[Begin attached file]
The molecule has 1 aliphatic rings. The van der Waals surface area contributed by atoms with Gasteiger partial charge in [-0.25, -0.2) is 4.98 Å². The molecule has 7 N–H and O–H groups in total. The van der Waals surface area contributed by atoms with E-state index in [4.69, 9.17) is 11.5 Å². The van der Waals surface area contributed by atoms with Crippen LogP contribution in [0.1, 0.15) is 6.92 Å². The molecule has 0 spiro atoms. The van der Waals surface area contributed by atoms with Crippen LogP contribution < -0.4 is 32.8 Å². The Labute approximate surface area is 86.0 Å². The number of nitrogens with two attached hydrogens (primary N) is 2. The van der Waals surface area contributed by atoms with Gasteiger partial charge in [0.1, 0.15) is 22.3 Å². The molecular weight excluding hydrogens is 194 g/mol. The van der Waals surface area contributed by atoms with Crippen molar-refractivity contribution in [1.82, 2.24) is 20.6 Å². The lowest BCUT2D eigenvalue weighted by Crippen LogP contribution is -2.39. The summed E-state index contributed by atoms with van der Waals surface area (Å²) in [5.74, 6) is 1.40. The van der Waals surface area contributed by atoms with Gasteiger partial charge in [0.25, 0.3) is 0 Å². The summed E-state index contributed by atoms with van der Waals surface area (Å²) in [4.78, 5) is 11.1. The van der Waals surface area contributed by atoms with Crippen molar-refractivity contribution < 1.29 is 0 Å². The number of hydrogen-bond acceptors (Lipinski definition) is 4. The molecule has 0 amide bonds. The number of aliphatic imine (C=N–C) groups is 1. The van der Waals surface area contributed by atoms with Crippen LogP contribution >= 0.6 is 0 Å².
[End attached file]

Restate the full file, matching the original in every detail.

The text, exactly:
The molecule has 1 aliphatic rings. The van der Waals surface area contributed by atoms with Gasteiger partial charge in [-0.25, -0.2) is 4.98 Å². The molecule has 7 N–H and O–H groups in total. The van der Waals surface area contributed by atoms with E-state index in [4.69, 9.17) is 11.5 Å². The van der Waals surface area contributed by atoms with Crippen LogP contribution in [0.1, 0.15) is 6.92 Å². The molecule has 0 spiro atoms. The van der Waals surface area contributed by atoms with Crippen LogP contribution < -0.4 is 32.8 Å². The Labute approximate surface area is 86.0 Å². The number of nitrogens with two attached hydrogens (primary N) is 2. The van der Waals surface area contributed by atoms with Gasteiger partial charge in [0.1, 0.15) is 22.3 Å². The molecular weight excluding hydrogens is 194 g/mol. The van der Waals surface area contributed by atoms with Crippen molar-refractivity contribution in [1.82, 2.24) is 20.6 Å². The lowest BCUT2D eigenvalue weighted by Crippen LogP contribution is -2.39. The summed E-state index contributed by atoms with van der Waals surface area (Å²) in [5.74, 6) is 1.40. The van der Waals surface area contributed by atoms with Gasteiger partial charge in [0.25, 0.3) is 0 Å². The summed E-state index contributed by atoms with van der Waals surface area (Å²) in [4.78, 5) is 11.1. The van der Waals surface area contributed by atoms with Crippen molar-refractivity contribution < 1.29 is 0 Å². The number of hydrogen-bond acceptors (Lipinski definition) is 4. The molecule has 0 amide bonds. The number of aliphatic imine (C=N–C) groups is 1. The van der Waals surface area contributed by atoms with Crippen LogP contribution >= 0.6 is 0 Å².